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Bitcoin [BTC] mining difficulty increases by 4.25%; Ethereum [ETH] mining difficulty up by 20%




Bitcoin [BTC] mining difficulty increases by 4.25%; Ethereum [ETH] mining difficulty up by 20%
Source: Unsplash

Bitcoin’s mining difficulty has increased by approximately 4.25% while that of Ethereum’s increased by approximately 20% in a single day.


Bitcoin mining difficulty is a way to prevent mining of too many BTCs too fast. So, as the number of miners increase, the mining difficulty increase as well. As per the data obtained from Bitcoinwisdom, the current difficulty of Bitcoin is at 6,061,518,831,027, the block generation time for one block is at 9.5 minutes.

The current hash rate for Bitcoin is at 43.795 million Gh/s [Gigahash per second]. The chart below shows the relationship between mining difficult and hash rate.

Furthermore, the block halving for Bitcoin is in a year, i.e., on May 24, 2020, at 15:32:46. On that exact time, Bitcoin’s block rewards for all the miners would decrease from 12.5 BTC to 6.25 BTC.

Block halving for Bitcoin happens once every 210,000 blocks are mined on the Bitcoin blockchain.


Ethereum, the second largest cryptocurrency in the world by market cap [at the time of writing] has also seen a drastic increase in difficulty level in recent days.

Ethereum’s current difficulty [at the time of writing] was at 2,816,912,243,698,462. The chart below shows how ETH’s difficulty has varied over the 24-hour time frame.

Ethereum’s difficulty has increased by over 20% in a matter of seven days. However, the difficulty of ETH has increased by approximately 20% from 10 – 11 February.

More recent effects of the increase in difficulty of Ethereum’s mining was seen during the launch of Ethereum’s update, Constantinople. One of the reasons why the Constantinople update was postponed was due to an excessive and abnormal increase in mining difficulty.

A Redditor, u/jps commented:

“difficulty bomb creates a different equilibrium point because it is now adding about 1/2500 every block, and the adjust is in units of 1/1024, so there is a meaningful increase in difficulty, which needs to be offset by a meaningful number of blocks getting solved >18 seconds.
This basically means that difficulty will increase until average block solve time is just over 20 seconds.”

Another Redditor, u/cuongnq commented:

“Diffbomb is set to increase every 100k block. So we just passed 7200000. Block time increase to 20 seconds too. If hard fork not work in 7280000 we will see one or more of this shit.”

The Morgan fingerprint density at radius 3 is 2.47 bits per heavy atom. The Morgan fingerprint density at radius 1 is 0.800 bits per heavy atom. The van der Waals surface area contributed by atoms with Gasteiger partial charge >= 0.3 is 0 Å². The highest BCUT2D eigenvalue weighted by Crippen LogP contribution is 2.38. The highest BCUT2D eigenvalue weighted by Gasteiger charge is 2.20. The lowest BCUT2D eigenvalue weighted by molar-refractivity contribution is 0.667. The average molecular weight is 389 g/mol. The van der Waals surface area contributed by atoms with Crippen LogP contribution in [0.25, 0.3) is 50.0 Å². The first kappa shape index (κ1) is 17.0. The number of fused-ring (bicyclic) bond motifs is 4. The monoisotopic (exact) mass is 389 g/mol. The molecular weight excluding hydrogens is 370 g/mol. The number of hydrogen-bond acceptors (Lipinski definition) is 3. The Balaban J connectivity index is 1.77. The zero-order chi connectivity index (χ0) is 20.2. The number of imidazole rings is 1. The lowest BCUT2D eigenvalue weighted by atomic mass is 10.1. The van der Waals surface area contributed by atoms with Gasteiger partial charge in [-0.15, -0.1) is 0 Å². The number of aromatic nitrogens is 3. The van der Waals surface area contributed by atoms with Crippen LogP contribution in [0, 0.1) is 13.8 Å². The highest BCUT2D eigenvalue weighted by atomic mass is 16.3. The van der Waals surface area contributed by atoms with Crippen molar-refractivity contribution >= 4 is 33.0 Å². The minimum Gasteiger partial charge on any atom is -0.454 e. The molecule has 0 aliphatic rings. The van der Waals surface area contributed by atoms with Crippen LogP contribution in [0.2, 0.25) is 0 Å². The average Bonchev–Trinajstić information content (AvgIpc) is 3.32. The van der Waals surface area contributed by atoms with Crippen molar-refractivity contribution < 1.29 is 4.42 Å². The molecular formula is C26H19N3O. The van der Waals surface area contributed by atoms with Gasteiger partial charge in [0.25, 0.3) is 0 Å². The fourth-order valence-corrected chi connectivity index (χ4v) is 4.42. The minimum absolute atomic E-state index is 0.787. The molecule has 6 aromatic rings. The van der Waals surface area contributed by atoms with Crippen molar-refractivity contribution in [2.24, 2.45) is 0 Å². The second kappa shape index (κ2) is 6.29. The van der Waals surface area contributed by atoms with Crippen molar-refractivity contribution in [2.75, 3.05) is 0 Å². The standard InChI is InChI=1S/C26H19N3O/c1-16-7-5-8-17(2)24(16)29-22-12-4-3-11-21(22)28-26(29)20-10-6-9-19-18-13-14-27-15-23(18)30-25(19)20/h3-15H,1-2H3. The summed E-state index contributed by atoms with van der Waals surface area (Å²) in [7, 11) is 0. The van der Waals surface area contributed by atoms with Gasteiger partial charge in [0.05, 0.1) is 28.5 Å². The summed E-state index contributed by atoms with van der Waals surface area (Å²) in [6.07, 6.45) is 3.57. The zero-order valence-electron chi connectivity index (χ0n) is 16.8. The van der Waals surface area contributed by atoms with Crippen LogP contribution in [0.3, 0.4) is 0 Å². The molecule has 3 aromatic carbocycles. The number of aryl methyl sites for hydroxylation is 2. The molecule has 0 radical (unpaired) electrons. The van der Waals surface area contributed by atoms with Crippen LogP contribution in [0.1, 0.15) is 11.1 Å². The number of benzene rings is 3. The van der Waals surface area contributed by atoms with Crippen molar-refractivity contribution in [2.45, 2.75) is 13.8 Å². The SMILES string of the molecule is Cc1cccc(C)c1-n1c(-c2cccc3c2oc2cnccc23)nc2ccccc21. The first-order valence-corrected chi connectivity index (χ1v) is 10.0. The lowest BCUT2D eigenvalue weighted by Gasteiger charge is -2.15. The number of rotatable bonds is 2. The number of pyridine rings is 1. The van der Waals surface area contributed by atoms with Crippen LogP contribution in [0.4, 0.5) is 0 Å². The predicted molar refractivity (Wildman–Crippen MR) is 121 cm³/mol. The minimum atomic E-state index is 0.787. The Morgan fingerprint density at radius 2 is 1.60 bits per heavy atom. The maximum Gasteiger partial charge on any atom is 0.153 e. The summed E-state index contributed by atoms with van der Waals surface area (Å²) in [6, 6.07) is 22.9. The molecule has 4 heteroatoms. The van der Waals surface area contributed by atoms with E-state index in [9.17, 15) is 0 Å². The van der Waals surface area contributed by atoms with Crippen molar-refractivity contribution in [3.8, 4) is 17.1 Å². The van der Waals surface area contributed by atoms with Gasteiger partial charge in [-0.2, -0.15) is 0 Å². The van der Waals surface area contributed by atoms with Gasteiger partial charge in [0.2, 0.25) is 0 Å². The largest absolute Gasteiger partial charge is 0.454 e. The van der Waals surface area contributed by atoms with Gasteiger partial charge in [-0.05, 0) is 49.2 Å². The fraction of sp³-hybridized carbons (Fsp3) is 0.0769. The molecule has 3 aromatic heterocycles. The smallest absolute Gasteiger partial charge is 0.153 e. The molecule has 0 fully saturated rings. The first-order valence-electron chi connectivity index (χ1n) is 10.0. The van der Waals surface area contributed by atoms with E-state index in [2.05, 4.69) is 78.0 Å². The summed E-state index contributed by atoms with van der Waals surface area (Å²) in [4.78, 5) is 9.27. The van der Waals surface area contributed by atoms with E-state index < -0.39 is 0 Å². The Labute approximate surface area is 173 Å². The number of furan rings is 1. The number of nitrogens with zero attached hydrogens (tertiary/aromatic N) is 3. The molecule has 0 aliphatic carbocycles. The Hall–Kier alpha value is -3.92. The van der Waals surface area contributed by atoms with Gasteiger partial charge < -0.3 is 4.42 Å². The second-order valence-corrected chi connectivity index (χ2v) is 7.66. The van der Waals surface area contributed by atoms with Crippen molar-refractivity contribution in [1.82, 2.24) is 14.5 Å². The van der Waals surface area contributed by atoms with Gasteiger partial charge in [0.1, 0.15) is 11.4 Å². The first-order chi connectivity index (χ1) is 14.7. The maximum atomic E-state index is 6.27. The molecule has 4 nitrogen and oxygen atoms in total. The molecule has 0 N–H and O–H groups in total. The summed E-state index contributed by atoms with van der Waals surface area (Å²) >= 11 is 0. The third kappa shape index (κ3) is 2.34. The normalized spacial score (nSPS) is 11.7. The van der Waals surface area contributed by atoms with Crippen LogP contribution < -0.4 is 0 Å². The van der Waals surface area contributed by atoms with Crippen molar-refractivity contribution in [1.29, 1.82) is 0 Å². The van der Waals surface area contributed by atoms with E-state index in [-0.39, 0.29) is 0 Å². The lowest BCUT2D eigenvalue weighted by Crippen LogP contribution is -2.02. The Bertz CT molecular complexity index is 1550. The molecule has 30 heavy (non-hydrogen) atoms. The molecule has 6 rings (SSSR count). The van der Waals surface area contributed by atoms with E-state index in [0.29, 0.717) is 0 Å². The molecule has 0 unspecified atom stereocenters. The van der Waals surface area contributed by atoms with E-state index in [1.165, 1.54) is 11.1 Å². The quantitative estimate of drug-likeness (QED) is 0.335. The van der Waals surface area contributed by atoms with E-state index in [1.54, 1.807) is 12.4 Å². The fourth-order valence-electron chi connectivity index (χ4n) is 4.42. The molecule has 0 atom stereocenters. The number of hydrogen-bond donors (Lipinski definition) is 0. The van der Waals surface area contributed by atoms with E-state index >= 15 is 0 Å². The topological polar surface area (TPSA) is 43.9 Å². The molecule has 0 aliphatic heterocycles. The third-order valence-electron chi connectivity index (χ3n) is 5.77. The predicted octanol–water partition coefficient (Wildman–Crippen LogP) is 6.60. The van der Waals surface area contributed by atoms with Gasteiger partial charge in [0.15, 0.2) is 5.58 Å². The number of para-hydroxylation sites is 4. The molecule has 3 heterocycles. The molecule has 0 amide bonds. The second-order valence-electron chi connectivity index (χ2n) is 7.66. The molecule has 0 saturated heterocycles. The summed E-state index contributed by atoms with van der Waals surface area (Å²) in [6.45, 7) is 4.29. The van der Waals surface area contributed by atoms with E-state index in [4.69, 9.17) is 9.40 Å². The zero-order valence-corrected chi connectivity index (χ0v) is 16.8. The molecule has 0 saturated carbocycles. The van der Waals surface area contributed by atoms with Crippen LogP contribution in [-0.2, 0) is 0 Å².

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Akash is your usual Mechie with an unusual interest in cryptos and day trading, ergo, a full-time journalist at AMBCrypto. Holds XRP due to peer pressure but otherwise found day trading with what little capital that he owns.


Is the scarcity principle a factor in Bitcoin’s valuation or is it just crypto white noise?

Biraajmaan Tamuly



Is Bitcoin being scarce changes the way we put forward its valuation or is it just Crypto white noise?
Source: Pixabay

The aspect of scarcity is fundamental to the Bitcoin community, with its limited availability often seen as a virtue in a world where governments have unlimited power to print fiat currencies. With the value of Bitcoin increasing day by day, the virtual asset is getting close to its saturation point.

At press time, 17,763,712 BTC were in supply, very close to the 21 million Bitcoin supply cap. However, the last BTC will be minted on 7th May 2140. That is almost 100 years from now. So, there is still a significant period of time before Bitcoin’s production halts for good.

Many in the community have suggested that Bitcoin’s scarcity has genuine value because it makes the virtual asset “deflationary.” In light of Facebook’s announcement of “Libra” coin, it has been argued that it will not generate any circumstantial threat to Bitcoin, solely on the fact that Bitcoin was scarce and Libra was not.

A recent Medium article released by Forbes summed up the scenario. It stated,

“It will take time, but Facebook will greatly accelerate the pace of teaching people about cryptocurrencies. And when this happens, more people will turn to bitcoin for one simple reason — bitcoin is scarce, while Facebook’s cryptocurrency is not.”

Another aspect that explains the importance of Bitcoin’s scarcity value is its comparison with Gold, which is also a scarce commodity. A key model that explains Gold’s intrinsic value in the market is the Stock to Flow ratio.

The S2F ratio of a commodity explains the scarcity value as it is the amount of an asset that is available to the amount that is produced annually. Moreover, the higher the S2F value of an asset, the lesser the inflation rate attached to it. At press time, Gold had the highest S2F value, but Bitcoin was close behind and it was stated that by August 2020, Bitcoins S2F’s value would be 55.2 to Gold’s 62.

However, a significant counter-argument against Bitcoin’s scarcity in the community was put forth, with none other than legendary investor, Warren Buffet, claiming that Bitcoin had no “intrinsic value.”

Recently, Peter Schiff, CEO at Euro Pacific Capital, explained that Bitcoin was not scarce due to the availability of other crypto-assets which made Bitcoin’s scarce value quite redundant since crypto assets, with better properties and characteristics, could be created anytime.

The argument was widely opposed by a majority of the community, with certain crypto-enthusiasts deciding to respond to the post. Twitter user, @Sisko8, said,

“The Mona Lisa is not really scarce, as there is an infinite supply of other paintings with identical or superior painting techniques that can be created out of 3$ paint and canvas, including photocopies of the Mona Lisa.”

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